Results : Fifteen biologically relevant features were extracted from the transpiration rate profiles derived from load cells data. Genotypes were clustered (C1, C2, C3) and 6 most important features (with heritability > 0.5) were selected using unsupervised Random Forest. All the wild relatives were found in C1, while C2 and C3 mostly comprised high TE and low TE lines, respectively. Assessment of the distinct p-value groups within each selected feature revealed highest genotypic variation for the feature representing transpiration response to high VPD condition. Sensitivity analysis on a multi-output neural network model (with R of 0.931, 0.944, 0.953 for C1, C2, C3, respectively) found C1 with the highest water saving ability, that restricted transpiration at relatively low VPD levels, 56% (i.e. 3.52 kPa) or 62% (i.e. 3.90 kPa), depending whether the influence of other environmental variables was minimum or maximum. Also, VPD appeared to have the most striking influence on the transpiration response independently of other environment variable, whereas light, temperature, and relative humidity alone had little/no effect.

Conclusion : Through this study, we present a novel approach to identifying genotypes with drought-tolerance potential, which overcomes the challenges in HTP of the water-saving trait. The six selected features served as proxy phenotypes for reliable genotypic discretization. The wild chickpeas were found to limit water-loss faster than the water-profligate cultivated ones. Such an analytic approach can be directly used for prescriptive breeding applications, applied to other traits, and help expedite maximized information extraction from HTP data.

Kar Soumyashree, Tanaka Ryokei, Korbu Lijalem Balcha, Kholová Jana, Iwata Hiroyoshi, Durbha Surya S, Adinarayana J, Vadez Vincent


Feature selection, Gini index, High throughput phenotyping, Machine learning, Neural network, Sensitivity analysis, Time series, Transpiration rate, Unsupervised random-forest, Vapor pressure deficit

General General

T4SE-XGB: Interpretable Sequence-Based Prediction of Type IV Secreted Effectors Using eXtreme Gradient Boosting Algorithm.

In Frontiers in microbiology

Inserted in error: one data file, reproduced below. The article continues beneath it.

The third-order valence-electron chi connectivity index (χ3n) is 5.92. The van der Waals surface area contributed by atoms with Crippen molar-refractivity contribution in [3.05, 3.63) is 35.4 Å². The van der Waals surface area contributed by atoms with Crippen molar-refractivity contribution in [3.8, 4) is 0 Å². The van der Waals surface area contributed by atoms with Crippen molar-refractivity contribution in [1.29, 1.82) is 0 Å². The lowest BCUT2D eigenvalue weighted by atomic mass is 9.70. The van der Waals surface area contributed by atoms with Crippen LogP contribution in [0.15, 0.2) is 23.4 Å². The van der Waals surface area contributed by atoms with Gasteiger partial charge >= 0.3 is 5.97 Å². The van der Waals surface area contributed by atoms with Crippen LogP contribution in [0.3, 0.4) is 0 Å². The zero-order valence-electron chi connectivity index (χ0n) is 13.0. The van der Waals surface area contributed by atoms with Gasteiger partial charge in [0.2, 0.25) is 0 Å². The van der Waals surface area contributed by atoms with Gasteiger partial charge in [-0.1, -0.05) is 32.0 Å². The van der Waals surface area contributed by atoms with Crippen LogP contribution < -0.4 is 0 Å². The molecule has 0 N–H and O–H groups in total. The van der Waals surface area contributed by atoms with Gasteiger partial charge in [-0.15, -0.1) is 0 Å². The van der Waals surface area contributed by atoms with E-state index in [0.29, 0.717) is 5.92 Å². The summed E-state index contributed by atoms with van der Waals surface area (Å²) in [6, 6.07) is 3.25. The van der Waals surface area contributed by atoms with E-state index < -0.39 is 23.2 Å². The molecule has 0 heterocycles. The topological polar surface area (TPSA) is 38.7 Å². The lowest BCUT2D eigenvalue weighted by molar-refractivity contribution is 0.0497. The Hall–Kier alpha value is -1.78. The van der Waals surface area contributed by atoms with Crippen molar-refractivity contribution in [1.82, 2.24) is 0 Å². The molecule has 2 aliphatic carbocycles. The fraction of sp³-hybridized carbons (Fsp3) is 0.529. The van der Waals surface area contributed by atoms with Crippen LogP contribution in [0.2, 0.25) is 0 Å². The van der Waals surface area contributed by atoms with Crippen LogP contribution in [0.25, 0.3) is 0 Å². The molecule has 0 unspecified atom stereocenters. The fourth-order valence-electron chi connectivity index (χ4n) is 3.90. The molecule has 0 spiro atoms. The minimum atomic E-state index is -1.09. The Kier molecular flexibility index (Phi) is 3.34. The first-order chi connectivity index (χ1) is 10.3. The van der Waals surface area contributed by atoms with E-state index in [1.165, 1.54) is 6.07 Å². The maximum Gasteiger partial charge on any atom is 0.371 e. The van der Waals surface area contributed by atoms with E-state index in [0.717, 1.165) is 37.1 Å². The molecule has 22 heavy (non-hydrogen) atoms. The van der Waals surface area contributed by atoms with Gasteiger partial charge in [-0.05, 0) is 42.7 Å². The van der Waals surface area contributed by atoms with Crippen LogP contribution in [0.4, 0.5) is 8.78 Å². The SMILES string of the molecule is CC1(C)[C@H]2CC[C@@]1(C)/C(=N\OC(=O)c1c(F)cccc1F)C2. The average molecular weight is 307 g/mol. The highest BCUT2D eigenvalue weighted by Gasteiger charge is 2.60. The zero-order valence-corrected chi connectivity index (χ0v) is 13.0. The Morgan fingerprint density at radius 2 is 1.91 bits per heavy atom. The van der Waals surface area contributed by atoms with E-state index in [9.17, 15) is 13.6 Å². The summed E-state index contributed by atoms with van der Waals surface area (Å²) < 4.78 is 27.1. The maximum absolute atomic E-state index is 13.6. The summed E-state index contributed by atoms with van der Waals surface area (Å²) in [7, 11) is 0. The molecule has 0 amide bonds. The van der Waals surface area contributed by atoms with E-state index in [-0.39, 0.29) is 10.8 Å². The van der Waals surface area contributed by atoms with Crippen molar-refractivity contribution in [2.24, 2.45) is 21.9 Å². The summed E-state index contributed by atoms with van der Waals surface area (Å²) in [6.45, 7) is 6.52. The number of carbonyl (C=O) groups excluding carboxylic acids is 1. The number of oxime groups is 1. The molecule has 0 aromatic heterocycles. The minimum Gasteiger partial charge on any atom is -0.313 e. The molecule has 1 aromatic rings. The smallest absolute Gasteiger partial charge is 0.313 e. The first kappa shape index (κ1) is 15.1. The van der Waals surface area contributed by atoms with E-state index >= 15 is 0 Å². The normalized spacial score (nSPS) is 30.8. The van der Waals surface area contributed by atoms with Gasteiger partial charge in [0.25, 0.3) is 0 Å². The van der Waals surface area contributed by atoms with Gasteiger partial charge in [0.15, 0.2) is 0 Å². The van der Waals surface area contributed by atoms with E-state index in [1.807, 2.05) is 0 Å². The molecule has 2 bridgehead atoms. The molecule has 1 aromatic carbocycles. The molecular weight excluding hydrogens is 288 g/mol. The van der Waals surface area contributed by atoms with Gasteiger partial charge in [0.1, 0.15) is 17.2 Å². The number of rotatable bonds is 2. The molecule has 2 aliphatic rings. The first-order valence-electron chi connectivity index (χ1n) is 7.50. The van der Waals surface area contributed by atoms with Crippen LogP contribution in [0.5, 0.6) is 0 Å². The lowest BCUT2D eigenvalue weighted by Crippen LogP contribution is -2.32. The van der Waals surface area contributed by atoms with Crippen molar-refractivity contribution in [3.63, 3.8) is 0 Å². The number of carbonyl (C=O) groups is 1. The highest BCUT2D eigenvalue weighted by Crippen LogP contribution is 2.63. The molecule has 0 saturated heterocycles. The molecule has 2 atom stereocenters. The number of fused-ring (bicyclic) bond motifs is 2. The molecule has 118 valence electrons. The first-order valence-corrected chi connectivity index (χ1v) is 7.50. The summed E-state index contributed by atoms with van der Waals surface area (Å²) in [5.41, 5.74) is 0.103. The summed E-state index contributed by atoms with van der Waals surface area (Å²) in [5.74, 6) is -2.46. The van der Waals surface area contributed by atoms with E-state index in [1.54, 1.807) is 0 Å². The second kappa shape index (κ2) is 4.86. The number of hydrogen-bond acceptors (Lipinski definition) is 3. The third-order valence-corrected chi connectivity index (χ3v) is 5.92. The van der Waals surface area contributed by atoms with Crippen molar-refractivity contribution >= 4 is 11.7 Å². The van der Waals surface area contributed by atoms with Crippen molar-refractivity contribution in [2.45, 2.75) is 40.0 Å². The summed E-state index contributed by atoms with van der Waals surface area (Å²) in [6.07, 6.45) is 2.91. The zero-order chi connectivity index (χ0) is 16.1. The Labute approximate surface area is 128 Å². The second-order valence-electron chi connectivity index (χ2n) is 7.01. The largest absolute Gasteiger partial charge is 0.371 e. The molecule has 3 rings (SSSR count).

Type IV secreted effectors (T4SEs) can be translocated into the cytosol of host cells via type IV secretion system (T4SS) and cause diseases. However, experimental approaches to identify T4SEs are time- and resource-consuming, and the existing computational tools based on machine learning techniques have some obvious limitations such as the lack of interpretability in the prediction models. In this study, we proposed a new model, T4SE-XGB, which uses the eXtreme gradient boosting (XGBoost) algorithm for accurate identification of type IV effectors based on optimal features based on protein sequences. After trying 20 different types of features, the best performance was achieved when all features were fed into XGBoost by the 5-fold cross validation in comparison with other machine learning methods. Then, the ReliefF algorithm was adopted to get the optimal feature set on our dataset, which further improved the model performance. T4SE-XGB exhibited highest predictive performance on the independent test set and outperformed other published prediction tools. Furthermore, the SHAP method was used to interpret the contribution of features to model predictions. The identification of key features can contribute to improved understanding of multifactorial contributors to host-pathogen interactions and bacterial pathogenesis. In addition to type IV effector prediction, we believe that the proposed framework can provide instructive guidance for similar studies to construct prediction methods on related biological problems. The data and source code of this study can be freely accessed at

Chen Tianhang, Wang Xiangeng, Chu Yanyi, Wang Yanjing, Jiang Mingming, Wei Dong-Qing, Xiong Yi


SHAP (SHapley additive exPlanations), extreme gradient boosting, feature secelction, interpretable analysis, type IV secreted effector

Cardiology Cardiology

Usefulness of machine learning in COVID-19 for the detection and prognosis of cardiovascular complications.

In Reviews in cardiovascular medicine

Since January 2020, coronavirus disease 2019 (COVID-19) has rapidly become a global concern, and its cardiovascular manifestations have highlighted the need for fast, sensitive and specific tools for early identification and risk stratification. Machine learning is a software solution with the ability to analyze large amounts of data and make predictions without prior programming. When faced with new problems with unique challenges as evident in the COVID-19 pandemic, machine learning can offer solutions that are not apparent on the surface by sifting quickly through massive quantities of data and making associations that may have been missed. Artificial intelligence is a broad term that encompasses different tools, including various types of machine learning and deep learning. Here, we review several cardiovascular applications of machine learning and artificial intelligence and their potential applications to cardiovascular diagnosis, prognosis, and therapy in COVID-19 infection.

Zimmerman Allison, Kalra Dinesh


COVID-19, artificial intelligence, cardiovascular, machine learning